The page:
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Elliptical Workouts For Injured Runners

A range of low-impact exercise plans to help keep you in shape


Jeff Gaudette— A few weeks ago, I took a look at the benefits of aqua jogging for injured runners and provided some sample workouts designed to help keep you fit during time off from training. Unfortunately, not all runners are able to take advantage of aqua jogging when they are injured because it requires deep water that isn’t always readily available. So, you might be wondering, what is the next best cross-training solution for runners?

RELATED: Aqua Jogging For Injured Runners

After aqua jogging, the elliptical machine is a runner’s best choice for cross-training. The movement of the elliptical closely mimics running form, but without the impact, and you can easily monitor and change your intensity level. More importantly, elliptical machines are widely available in most gyms, making them an easy cross-training solution.

In the following pages, we’ll take a look at the research regarding the potential benefits of elliptical training for runners. I’ll also outline a few workouts to keep your heart pounding and your fitness intact.

The Benefits Of Elliptical Training

There is no exact cross-training substitute for running, but elliptical training can provide similar fitness benefits for injured runners or those that need to cross-train to supplement mileage. While direct comparisons between elliptical training and running are limited in scientific research, I did uncover some data about how elliptical training and running compare.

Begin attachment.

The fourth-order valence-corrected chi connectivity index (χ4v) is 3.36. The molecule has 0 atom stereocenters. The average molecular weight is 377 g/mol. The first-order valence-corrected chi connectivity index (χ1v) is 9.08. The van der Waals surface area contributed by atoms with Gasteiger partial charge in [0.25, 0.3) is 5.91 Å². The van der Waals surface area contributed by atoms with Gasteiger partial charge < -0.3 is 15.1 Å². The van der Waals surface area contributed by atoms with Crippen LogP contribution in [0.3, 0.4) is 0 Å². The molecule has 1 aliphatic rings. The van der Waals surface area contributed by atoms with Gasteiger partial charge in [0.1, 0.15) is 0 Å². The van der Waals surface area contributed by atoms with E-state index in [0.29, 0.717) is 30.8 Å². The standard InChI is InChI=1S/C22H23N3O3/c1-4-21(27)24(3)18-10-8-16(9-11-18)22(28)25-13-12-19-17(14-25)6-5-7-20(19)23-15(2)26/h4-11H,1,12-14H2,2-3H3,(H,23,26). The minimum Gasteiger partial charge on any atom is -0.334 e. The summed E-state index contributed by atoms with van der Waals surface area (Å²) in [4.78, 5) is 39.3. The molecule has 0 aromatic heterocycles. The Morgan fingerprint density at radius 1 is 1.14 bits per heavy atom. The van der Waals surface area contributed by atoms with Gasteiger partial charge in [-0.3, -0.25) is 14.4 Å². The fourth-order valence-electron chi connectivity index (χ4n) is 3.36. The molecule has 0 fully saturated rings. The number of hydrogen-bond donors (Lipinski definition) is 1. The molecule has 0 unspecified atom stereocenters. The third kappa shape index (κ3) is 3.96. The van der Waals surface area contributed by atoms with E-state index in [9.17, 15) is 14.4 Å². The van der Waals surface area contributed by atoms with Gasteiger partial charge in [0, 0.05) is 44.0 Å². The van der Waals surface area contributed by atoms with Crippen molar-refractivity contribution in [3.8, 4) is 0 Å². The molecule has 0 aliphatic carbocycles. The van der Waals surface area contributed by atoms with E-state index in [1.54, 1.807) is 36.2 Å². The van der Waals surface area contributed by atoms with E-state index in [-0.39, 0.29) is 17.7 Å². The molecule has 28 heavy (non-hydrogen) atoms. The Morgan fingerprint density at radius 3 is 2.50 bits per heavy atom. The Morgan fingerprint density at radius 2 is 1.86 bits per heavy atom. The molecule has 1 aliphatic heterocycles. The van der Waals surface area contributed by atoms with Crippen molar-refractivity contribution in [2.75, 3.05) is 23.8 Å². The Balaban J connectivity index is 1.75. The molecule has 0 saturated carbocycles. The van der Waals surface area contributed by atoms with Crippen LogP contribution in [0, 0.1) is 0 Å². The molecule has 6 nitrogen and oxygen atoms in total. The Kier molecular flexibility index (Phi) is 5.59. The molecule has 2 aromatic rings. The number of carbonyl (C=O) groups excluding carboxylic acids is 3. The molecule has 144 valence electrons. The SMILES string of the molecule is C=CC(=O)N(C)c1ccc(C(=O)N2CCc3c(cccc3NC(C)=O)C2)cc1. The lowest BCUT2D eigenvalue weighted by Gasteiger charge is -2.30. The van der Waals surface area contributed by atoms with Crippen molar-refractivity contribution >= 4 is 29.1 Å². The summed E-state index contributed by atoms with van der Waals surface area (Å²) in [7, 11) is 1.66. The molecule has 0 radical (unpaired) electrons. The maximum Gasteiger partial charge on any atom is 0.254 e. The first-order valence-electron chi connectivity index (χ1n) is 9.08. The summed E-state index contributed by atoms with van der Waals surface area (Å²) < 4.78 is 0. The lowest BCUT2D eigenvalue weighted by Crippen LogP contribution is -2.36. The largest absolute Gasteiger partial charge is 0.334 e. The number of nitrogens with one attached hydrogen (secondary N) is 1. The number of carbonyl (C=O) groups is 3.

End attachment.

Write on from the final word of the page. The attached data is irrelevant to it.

In one study, researchers compared oxygen consumption, energy expenditure, and heart rate on a treadmill versus an elliptical when exercising at the same perceived level of exertion. The results indicated that while heart rate was slightly higher on the elliptical, oxygen consumption and energy expenditure were similar on both machines. As such, the researchers concluded that “during a cross training or noncompetition-specific training phase, an elliptical device is an acceptable alternative to a treadmill.”

RELATED: Can’t run? You can still train!

A 2004 study reviewed the apparent differences in heart rate on the treadmill compared to the elliptical machine. While the researchers did not find the same elevated heart rate levels seen in the previously mentioned study, they did find that the rating of perceived exertion (RPE) was the same in the chest and actually more intense for the legs on the elliptical compared to the treadmill (presumably from the incline). As such, the researchers concluded that using RPE as a measurement of effort can produce fitness results similar to running.

Finally, another study compared metabolic and cardio-respiratory improvements following a 12-week training program using an elliptical trainer versus a treadmill. The researchers found that when training volumes and intensities were equivalent on the treadmill and elliptical, physiological adaptations remained relatively the same.

The results of these limited studies suggests that while the elliptical is not a perfect substitution for running, it will allow you to maintain some level of fitness during time off from training.

The only potential drawback to the elliptical machine for injured runners is that it can still aggravate some injuries, despite the lack of impact. Those injuries include stress fractures, achilles injuries, and IT band issues. So, be careful and listen to your body when on the elliptical.

Sample Elliptical Eorkouts